Heritage designations an expensive and...
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Mar 26, 2015  |  Vote 0    0

Heritage designations an expensive and time-consuming challenge for developers

City Centre Mirror

As much as heritage designations can add to the character of a neighbourhood and provide links to Toronto’s past, there’s little question they can provide headaches for developers.

Projects that are approved on heritage sites can prolong work times and ramp up costs as workers have to work around the protected building. In some cases, a heritage designation can even scuttle a project after a developer has invested time and money on a site.

The Wesley Mimico Place project – which will see the historic Wesley Mimico United Church site redeveloped to include 30 seniors residences, community space and a smaller church space at 2 Station Road in Etobicoke – is in the midst of grappling with the former problems.

The project will see much of the church, which was first built in 1923, preserved – albeit at no small cost.

“It’s added about $650,000 worth of costs to the project,” said Deirdre Gibson of Robert Reimers Architect Ltd., the firm tasked with the redesign. “We have to replace copper with copper. We’re taking out old bricks, cleaning them and reinstating them.”

Wesley Mimico United Church was adamant that the original church building be largely preserved. That task provided its share of challenges for the architects to work around, including maintaining the bell tower and converting it into housing, as well as finding room for some of the stained glass windows which had to be relocated.

Robert Reimers Architect Ltd. employed the services of what Gibson called a “heritage super-duper specialist consultant” to help them navigate the process.

Of course, working around heritage features also opened the architects up to new ideas.

“The way the bell tower shapes some of the units, that’s an opportunity,” Gibson said. “The colour scheme with the original brick has influenced the colour of the new building – sometimes it’s contrasting and sometimes it’s complementary – so that’s fun.”

Another challenge was the fact that the City of Toronto’s own Heritage Preservation Services are, in Gibson’s estimation, woefully understaffed.

“The city staff at Heritage Preservation Services want to be helpful and they love their heritage buildings, but there aren’t enough of them,” she said. “It’s a very difficult task to look at the heritage sites across the city with a huge number of files and so few people.”

She added that the Etobicoke York Community Heritage Preservation Panel were extremely helpful in helping the project along, writing letters of support. Still, the lack of staffing made for slow going at times.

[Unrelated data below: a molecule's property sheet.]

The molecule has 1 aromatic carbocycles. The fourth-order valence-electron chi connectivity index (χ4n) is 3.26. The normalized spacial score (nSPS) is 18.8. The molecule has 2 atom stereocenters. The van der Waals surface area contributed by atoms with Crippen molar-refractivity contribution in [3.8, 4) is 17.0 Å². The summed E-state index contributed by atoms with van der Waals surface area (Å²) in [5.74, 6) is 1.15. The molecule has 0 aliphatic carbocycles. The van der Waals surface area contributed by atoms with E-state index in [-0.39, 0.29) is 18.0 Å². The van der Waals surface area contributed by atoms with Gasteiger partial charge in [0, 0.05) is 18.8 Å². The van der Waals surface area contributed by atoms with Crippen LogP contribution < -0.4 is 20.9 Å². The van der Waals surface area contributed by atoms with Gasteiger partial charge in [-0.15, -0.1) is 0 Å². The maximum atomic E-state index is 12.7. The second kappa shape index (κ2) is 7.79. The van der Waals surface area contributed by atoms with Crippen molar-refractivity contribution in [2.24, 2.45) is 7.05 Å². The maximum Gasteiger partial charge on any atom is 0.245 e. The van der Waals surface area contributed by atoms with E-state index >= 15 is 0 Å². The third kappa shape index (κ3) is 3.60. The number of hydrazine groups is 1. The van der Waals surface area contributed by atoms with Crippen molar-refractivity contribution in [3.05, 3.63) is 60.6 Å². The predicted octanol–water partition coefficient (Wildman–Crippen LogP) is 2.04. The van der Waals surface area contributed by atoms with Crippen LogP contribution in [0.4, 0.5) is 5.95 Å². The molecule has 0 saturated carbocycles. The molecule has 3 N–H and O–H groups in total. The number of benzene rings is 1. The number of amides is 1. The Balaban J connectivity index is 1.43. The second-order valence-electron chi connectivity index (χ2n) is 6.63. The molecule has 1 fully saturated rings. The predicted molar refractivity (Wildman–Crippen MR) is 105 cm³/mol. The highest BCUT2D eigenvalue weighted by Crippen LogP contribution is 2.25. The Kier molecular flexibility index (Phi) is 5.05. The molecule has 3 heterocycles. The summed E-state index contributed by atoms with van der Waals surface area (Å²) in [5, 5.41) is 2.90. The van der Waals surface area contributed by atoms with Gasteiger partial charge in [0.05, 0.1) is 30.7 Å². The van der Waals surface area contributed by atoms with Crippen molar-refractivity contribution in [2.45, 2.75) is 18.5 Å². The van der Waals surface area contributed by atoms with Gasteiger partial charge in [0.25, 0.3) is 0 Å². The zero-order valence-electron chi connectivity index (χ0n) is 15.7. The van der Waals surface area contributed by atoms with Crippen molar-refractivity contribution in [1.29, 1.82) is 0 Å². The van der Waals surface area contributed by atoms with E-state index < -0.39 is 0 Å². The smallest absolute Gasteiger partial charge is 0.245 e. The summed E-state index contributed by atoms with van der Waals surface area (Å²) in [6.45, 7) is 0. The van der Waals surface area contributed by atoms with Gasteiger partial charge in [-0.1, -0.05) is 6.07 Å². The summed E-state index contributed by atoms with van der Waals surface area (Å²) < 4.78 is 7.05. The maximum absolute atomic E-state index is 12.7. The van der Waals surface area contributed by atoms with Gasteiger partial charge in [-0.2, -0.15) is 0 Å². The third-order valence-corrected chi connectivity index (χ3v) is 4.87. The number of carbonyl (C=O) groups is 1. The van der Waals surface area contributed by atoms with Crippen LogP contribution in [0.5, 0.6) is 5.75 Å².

“It’s been a three-year journey and we wish it hadn’t been,” Gibson said.

For developer Sam Mizrahi, a last-minute bid for a heritage designation nearly put an end to his proposed “The One” project at 1 Bloor St. West, on the site of the former Stollery’s men’s wear store.

Councillor Kristyn Wong-Tam started the process to have the building designated a few months after Mizrahi purchased it in October of last year.

“We did over a year of investigating and due diligence before we bought the site and (heritage designation) was never even on the radar,” Mizrahi said. “Any time we asked about it, the response we got was indifference.”

Mizrahi secured the proper demolition permits and began tearing down the Stollery’s building legally, shortly after word of the move to preserve the building got out. He finds it suspicious, to say the least, that no move was made to preserve the building and no attention was paid to its potential historic value until after his company purchased the land.

“We closed over $200 million in real estate on a landmark street corner and so I was taken by surprise when, after it closed, the councillor brought up questions about heritage,” he said. “I was always transparent about the plans for the site, transparent about what the vision was.”

He believes heritage designation is often used as a cudgel to thwart developers as opposed to as a means of protecting buildings that have architectural value.

“I don’t think it’s acting in good faith to use heritage to try to control the development process,” he said. “It’s an abuse of power.”

That’s a common refrain among plenty of developers who have purchased Toronto properties only to have councillors or residents make last-minute pushes to have the sites declared historically significant.

While the limestone façade from Stollery’s was removed, Mizrahi still hopes to pay homage to the venerable clothing store.

“We kept the limestone and we intend to create a monument for the Stollery family and for the city that will pay tribute to their legacy,” he said. “It will be designed with the city and with local stakeholders and the family giving their input.”

Work on the Wesley Mimico Place project is underway and The One has received early positive reviews from local stakeholders, but on other sites across Toronto, the battle between the city’s past and its development future promises to continue.

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